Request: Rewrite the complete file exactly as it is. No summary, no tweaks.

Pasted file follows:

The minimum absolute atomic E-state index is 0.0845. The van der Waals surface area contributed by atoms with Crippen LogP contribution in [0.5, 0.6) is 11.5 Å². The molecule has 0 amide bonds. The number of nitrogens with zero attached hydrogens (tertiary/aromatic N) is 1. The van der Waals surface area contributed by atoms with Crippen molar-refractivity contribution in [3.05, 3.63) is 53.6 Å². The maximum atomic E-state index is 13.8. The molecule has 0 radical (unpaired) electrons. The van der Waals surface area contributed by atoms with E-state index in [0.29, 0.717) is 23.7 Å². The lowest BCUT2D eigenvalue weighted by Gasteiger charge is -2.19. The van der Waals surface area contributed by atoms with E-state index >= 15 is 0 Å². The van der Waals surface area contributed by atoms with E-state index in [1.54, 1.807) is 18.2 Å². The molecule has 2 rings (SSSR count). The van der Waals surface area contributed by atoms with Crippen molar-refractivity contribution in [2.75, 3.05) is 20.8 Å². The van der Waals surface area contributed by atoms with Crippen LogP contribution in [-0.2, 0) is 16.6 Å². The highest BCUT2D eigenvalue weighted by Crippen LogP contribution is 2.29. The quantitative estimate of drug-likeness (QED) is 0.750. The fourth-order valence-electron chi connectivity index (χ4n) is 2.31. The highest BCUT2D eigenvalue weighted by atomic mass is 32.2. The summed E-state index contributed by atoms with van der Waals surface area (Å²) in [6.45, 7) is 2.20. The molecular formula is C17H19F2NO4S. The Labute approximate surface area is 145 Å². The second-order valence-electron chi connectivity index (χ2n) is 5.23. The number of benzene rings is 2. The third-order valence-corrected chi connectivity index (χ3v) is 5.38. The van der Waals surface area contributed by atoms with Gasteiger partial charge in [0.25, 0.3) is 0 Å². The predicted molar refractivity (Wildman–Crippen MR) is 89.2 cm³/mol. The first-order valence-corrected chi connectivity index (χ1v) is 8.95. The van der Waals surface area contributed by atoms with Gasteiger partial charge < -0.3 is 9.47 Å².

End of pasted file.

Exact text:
The minimum absolute atomic E-state index is 0.0845. The van der Waals surface area contributed by atoms with Crippen LogP contribution in [0.5, 0.6) is 11.5 Å². The molecule has 0 amide bonds. The number of nitrogens with zero attached hydrogens (tertiary/aromatic N) is 1. The van der Waals surface area contributed by atoms with Crippen molar-refractivity contribution in [3.05, 3.63) is 53.6 Å². The maximum atomic E-state index is 13.8. The molecule has 0 radical (unpaired) electrons. The van der Waals surface area contributed by atoms with E-state index in [0.29, 0.717) is 23.7 Å². The lowest BCUT2D eigenvalue weighted by Gasteiger charge is -2.19. The van der Waals surface area contributed by atoms with E-state index >= 15 is 0 Å². The van der Waals surface area contributed by atoms with E-state index in [1.54, 1.807) is 18.2 Å². The molecule has 2 rings (SSSR count). The van der Waals surface area contributed by atoms with Crippen molar-refractivity contribution in [2.75, 3.05) is 20.8 Å². The van der Waals surface area contributed by atoms with Crippen LogP contribution in [-0.2, 0) is 16.6 Å². The highest BCUT2D eigenvalue weighted by Crippen LogP contribution is 2.29. The quantitative estimate of drug-likeness (QED) is 0.750. The fourth-order valence-electron chi connectivity index (χ4n) is 2.31. The highest BCUT2D eigenvalue weighted by atomic mass is 32.2. The summed E-state index contributed by atoms with van der Waals surface area (Å²) in [6.45, 7) is 2.20. The molecular formula is C17H19F2NO4S. The Labute approximate surface area is 145 Å². The second-order valence-electron chi connectivity index (χ2n) is 5.23. The number of benzene rings is 2. The third-order valence-corrected chi connectivity index (χ3v) is 5.38. The van der Waals surface area contributed by atoms with Gasteiger partial charge in [0.25, 0.3) is 0 Å². The predicted molar refractivity (Wildman–Crippen MR) is 89.2 cm³/mol. The first-order valence-corrected chi connectivity index (χ1v) is 8.95. The van der Waals surface area contributed by atoms with Gasteiger partial charge < -0.3 is 9.47 Å².